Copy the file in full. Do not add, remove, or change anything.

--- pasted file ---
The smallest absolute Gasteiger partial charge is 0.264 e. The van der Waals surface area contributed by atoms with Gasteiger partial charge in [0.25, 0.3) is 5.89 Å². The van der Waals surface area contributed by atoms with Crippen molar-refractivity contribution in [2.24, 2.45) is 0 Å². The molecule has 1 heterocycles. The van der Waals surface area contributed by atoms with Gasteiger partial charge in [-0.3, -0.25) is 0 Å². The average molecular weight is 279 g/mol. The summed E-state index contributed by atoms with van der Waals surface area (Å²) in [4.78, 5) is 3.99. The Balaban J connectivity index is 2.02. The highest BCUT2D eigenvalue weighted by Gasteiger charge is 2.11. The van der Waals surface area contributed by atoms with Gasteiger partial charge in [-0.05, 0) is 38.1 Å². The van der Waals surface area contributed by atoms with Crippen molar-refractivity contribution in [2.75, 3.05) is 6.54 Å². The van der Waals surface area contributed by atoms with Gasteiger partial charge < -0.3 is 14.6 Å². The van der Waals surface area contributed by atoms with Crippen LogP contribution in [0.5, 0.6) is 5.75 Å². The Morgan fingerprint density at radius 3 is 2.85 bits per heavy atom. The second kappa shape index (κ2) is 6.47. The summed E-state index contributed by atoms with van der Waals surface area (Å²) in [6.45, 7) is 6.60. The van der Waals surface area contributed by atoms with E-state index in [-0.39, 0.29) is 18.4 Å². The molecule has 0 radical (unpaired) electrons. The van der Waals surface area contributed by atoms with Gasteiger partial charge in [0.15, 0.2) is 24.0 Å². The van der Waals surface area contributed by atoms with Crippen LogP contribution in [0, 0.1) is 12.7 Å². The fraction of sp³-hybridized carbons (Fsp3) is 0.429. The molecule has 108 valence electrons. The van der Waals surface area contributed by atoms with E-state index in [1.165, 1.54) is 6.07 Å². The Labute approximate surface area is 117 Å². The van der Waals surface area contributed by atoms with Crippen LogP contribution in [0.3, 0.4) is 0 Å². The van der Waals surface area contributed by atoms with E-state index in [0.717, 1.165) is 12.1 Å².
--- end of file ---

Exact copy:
The smallest absolute Gasteiger partial charge is 0.264 e. The van der Waals surface area contributed by atoms with Gasteiger partial charge in [0.25, 0.3) is 5.89 Å². The van der Waals surface area contributed by atoms with Crippen molar-refractivity contribution in [2.24, 2.45) is 0 Å². The molecule has 1 heterocycles. The van der Waals surface area contributed by atoms with Gasteiger partial charge in [-0.3, -0.25) is 0 Å². The average molecular weight is 279 g/mol. The summed E-state index contributed by atoms with van der Waals surface area (Å²) in [4.78, 5) is 3.99. The Balaban J connectivity index is 2.02. The highest BCUT2D eigenvalue weighted by Gasteiger charge is 2.11. The van der Waals surface area contributed by atoms with Gasteiger partial charge in [-0.05, 0) is 38.1 Å². The van der Waals surface area contributed by atoms with Crippen molar-refractivity contribution in [2.75, 3.05) is 6.54 Å². The van der Waals surface area contributed by atoms with Gasteiger partial charge < -0.3 is 14.6 Å². The van der Waals surface area contributed by atoms with Crippen LogP contribution in [0.5, 0.6) is 5.75 Å². The Morgan fingerprint density at radius 3 is 2.85 bits per heavy atom. The second kappa shape index (κ2) is 6.47. The summed E-state index contributed by atoms with van der Waals surface area (Å²) in [6.45, 7) is 6.60. The van der Waals surface area contributed by atoms with E-state index in [-0.39, 0.29) is 18.4 Å². The molecule has 0 radical (unpaired) electrons. The van der Waals surface area contributed by atoms with Gasteiger partial charge in [0.15, 0.2) is 24.0 Å². The van der Waals surface area contributed by atoms with Crippen LogP contribution in [0, 0.1) is 12.7 Å². The fraction of sp³-hybridized carbons (Fsp3) is 0.429. The molecule has 108 valence electrons. The van der Waals surface area contributed by atoms with E-state index in [1.165, 1.54) is 6.07 Å². The Labute approximate surface area is 117 Å². The van der Waals surface area contributed by atoms with Crippen LogP contribution in [0.3, 0.4) is 0 Å². The van der Waals surface area contributed by atoms with E-state index in [0.717, 1.165) is 12.1 Å².